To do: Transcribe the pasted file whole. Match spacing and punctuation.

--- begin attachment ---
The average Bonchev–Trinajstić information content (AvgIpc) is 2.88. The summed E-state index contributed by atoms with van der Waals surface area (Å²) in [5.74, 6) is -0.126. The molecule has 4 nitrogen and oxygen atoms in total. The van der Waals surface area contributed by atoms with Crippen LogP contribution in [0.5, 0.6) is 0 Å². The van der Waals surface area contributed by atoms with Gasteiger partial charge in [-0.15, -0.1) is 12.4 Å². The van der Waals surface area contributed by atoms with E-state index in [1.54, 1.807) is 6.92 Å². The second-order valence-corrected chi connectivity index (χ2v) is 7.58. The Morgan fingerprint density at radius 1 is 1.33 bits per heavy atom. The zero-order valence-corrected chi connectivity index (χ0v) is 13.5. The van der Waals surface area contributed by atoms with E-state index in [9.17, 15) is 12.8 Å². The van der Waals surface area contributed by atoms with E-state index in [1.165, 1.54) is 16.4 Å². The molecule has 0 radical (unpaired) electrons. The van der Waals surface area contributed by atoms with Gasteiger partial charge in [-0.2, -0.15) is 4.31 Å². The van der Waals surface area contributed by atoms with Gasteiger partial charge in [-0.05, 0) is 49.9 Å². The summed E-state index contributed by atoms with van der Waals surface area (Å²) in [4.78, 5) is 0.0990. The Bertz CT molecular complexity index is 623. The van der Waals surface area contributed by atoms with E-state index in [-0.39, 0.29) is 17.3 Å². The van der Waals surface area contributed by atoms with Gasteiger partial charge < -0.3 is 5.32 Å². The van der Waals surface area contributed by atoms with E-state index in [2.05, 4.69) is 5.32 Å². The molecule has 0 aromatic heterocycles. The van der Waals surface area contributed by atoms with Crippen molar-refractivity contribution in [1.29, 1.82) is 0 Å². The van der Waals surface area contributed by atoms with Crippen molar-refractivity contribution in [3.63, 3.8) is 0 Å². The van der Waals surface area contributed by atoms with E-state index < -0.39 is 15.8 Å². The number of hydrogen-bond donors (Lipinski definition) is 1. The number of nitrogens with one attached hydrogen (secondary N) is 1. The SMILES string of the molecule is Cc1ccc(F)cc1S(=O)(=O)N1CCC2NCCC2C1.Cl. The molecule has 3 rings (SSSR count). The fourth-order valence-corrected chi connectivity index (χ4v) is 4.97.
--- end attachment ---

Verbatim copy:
The average Bonchev–Trinajstić information content (AvgIpc) is 2.88. The summed E-state index contributed by atoms with van der Waals surface area (Å²) in [5.74, 6) is -0.126. The molecule has 4 nitrogen and oxygen atoms in total. The van der Waals surface area contributed by atoms with Crippen LogP contribution in [0.5, 0.6) is 0 Å². The van der Waals surface area contributed by atoms with Gasteiger partial charge in [-0.15, -0.1) is 12.4 Å². The van der Waals surface area contributed by atoms with E-state index in [1.54, 1.807) is 6.92 Å². The second-order valence-corrected chi connectivity index (χ2v) is 7.58. The Morgan fingerprint density at radius 1 is 1.33 bits per heavy atom. The zero-order valence-corrected chi connectivity index (χ0v) is 13.5. The van der Waals surface area contributed by atoms with E-state index in [9.17, 15) is 12.8 Å². The van der Waals surface area contributed by atoms with E-state index in [1.165, 1.54) is 16.4 Å². The molecule has 0 radical (unpaired) electrons. The van der Waals surface area contributed by atoms with Gasteiger partial charge in [-0.2, -0.15) is 4.31 Å². The van der Waals surface area contributed by atoms with Gasteiger partial charge in [-0.05, 0) is 49.9 Å². The summed E-state index contributed by atoms with van der Waals surface area (Å²) in [4.78, 5) is 0.0990. The Bertz CT molecular complexity index is 623. The van der Waals surface area contributed by atoms with E-state index in [-0.39, 0.29) is 17.3 Å². The van der Waals surface area contributed by atoms with Gasteiger partial charge < -0.3 is 5.32 Å². The van der Waals surface area contributed by atoms with E-state index in [2.05, 4.69) is 5.32 Å². The molecule has 0 aromatic heterocycles. The van der Waals surface area contributed by atoms with Crippen molar-refractivity contribution in [1.29, 1.82) is 0 Å². The van der Waals surface area contributed by atoms with Crippen molar-refractivity contribution in [3.63, 3.8) is 0 Å². The van der Waals surface area contributed by atoms with E-state index < -0.39 is 15.8 Å². The number of hydrogen-bond donors (Lipinski definition) is 1. The number of nitrogens with one attached hydrogen (secondary N) is 1. The SMILES string of the molecule is Cc1ccc(F)cc1S(=O)(=O)N1CCC2NCCC2C1.Cl. The molecule has 3 rings (SSSR count). The fourth-order valence-corrected chi connectivity index (χ4v) is 4.97.